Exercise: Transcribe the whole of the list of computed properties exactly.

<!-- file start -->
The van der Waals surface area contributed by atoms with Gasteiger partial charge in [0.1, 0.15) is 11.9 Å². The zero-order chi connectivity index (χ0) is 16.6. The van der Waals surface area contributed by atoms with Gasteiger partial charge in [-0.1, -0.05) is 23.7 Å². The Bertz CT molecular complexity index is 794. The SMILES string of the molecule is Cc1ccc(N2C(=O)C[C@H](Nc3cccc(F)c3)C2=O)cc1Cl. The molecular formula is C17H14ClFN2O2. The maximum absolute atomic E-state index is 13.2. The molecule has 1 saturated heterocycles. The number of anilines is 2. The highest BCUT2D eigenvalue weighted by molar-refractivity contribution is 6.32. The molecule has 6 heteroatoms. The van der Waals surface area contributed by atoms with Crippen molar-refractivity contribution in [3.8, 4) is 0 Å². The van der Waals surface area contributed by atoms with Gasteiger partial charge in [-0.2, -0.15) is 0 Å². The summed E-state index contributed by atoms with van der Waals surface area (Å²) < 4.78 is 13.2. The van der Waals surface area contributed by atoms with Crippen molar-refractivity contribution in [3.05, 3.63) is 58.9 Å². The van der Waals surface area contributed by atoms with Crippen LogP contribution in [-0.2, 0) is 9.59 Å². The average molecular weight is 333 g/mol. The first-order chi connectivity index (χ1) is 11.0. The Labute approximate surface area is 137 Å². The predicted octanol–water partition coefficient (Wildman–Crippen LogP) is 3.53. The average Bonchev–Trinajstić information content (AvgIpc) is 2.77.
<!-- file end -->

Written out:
The van der Waals surface area contributed by atoms with Gasteiger partial charge in [0.1, 0.15) is 11.9 Å². The zero-order chi connectivity index (χ0) is 16.6. The van der Waals surface area contributed by atoms with Gasteiger partial charge in [-0.1, -0.05) is 23.7 Å². The Bertz CT molecular complexity index is 794. The SMILES string of the molecule is Cc1ccc(N2C(=O)C[C@H](Nc3cccc(F)c3)C2=O)cc1Cl. The molecular formula is C17H14ClFN2O2. The maximum absolute atomic E-state index is 13.2. The molecule has 1 saturated heterocycles. The number of anilines is 2. The highest BCUT2D eigenvalue weighted by molar-refractivity contribution is 6.32. The molecule has 6 heteroatoms. The van der Waals surface area contributed by atoms with Crippen molar-refractivity contribution in [3.8, 4) is 0 Å². The van der Waals surface area contributed by atoms with Gasteiger partial charge in [-0.2, -0.15) is 0 Å². The summed E-state index contributed by atoms with van der Waals surface area (Å²) < 4.78 is 13.2. The van der Waals surface area contributed by atoms with Crippen molar-refractivity contribution in [3.05, 3.63) is 58.9 Å². The van der Waals surface area contributed by atoms with Crippen LogP contribution in [-0.2, 0) is 9.59 Å². The average molecular weight is 333 g/mol. The first-order chi connectivity index (χ1) is 11.0. The Labute approximate surface area is 137 Å². The predicted octanol–water partition coefficient (Wildman–Crippen LogP) is 3.53. The average Bonchev–Trinajstić information content (AvgIpc) is 2.77.